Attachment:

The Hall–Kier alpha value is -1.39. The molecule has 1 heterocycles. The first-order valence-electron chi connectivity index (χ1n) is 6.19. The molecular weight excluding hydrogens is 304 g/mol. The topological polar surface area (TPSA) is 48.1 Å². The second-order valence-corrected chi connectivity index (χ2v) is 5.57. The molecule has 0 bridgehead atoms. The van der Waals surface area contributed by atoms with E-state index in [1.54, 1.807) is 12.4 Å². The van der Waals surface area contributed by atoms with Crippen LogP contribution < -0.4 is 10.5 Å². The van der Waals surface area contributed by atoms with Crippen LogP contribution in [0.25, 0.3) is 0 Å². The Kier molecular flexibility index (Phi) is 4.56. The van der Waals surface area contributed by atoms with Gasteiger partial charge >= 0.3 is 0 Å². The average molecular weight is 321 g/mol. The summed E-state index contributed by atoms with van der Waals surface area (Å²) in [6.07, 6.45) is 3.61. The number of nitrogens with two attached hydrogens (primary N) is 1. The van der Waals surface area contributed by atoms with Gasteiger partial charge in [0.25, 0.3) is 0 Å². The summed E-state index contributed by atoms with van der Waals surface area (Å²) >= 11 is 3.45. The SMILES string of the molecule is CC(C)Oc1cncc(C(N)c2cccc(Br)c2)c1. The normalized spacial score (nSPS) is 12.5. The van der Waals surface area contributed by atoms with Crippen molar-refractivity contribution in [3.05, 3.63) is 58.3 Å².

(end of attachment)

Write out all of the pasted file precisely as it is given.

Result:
The Hall–Kier alpha value is -1.39. The molecule has 1 heterocycles. The first-order valence-electron chi connectivity index (χ1n) is 6.19. The molecular weight excluding hydrogens is 304 g/mol. The topological polar surface area (TPSA) is 48.1 Å². The second-order valence-corrected chi connectivity index (χ2v) is 5.57. The molecule has 0 bridgehead atoms. The van der Waals surface area contributed by atoms with E-state index in [1.54, 1.807) is 12.4 Å². The van der Waals surface area contributed by atoms with Crippen LogP contribution < -0.4 is 10.5 Å². The van der Waals surface area contributed by atoms with Crippen LogP contribution in [0.25, 0.3) is 0 Å². The Kier molecular flexibility index (Phi) is 4.56. The van der Waals surface area contributed by atoms with Gasteiger partial charge >= 0.3 is 0 Å². The average molecular weight is 321 g/mol. The summed E-state index contributed by atoms with van der Waals surface area (Å²) in [6.07, 6.45) is 3.61. The number of nitrogens with two attached hydrogens (primary N) is 1. The van der Waals surface area contributed by atoms with Gasteiger partial charge in [0.25, 0.3) is 0 Å². The summed E-state index contributed by atoms with van der Waals surface area (Å²) >= 11 is 3.45. The SMILES string of the molecule is CC(C)Oc1cncc(C(N)c2cccc(Br)c2)c1. The normalized spacial score (nSPS) is 12.5. The van der Waals surface area contributed by atoms with Crippen molar-refractivity contribution in [3.05, 3.63) is 58.3 Å².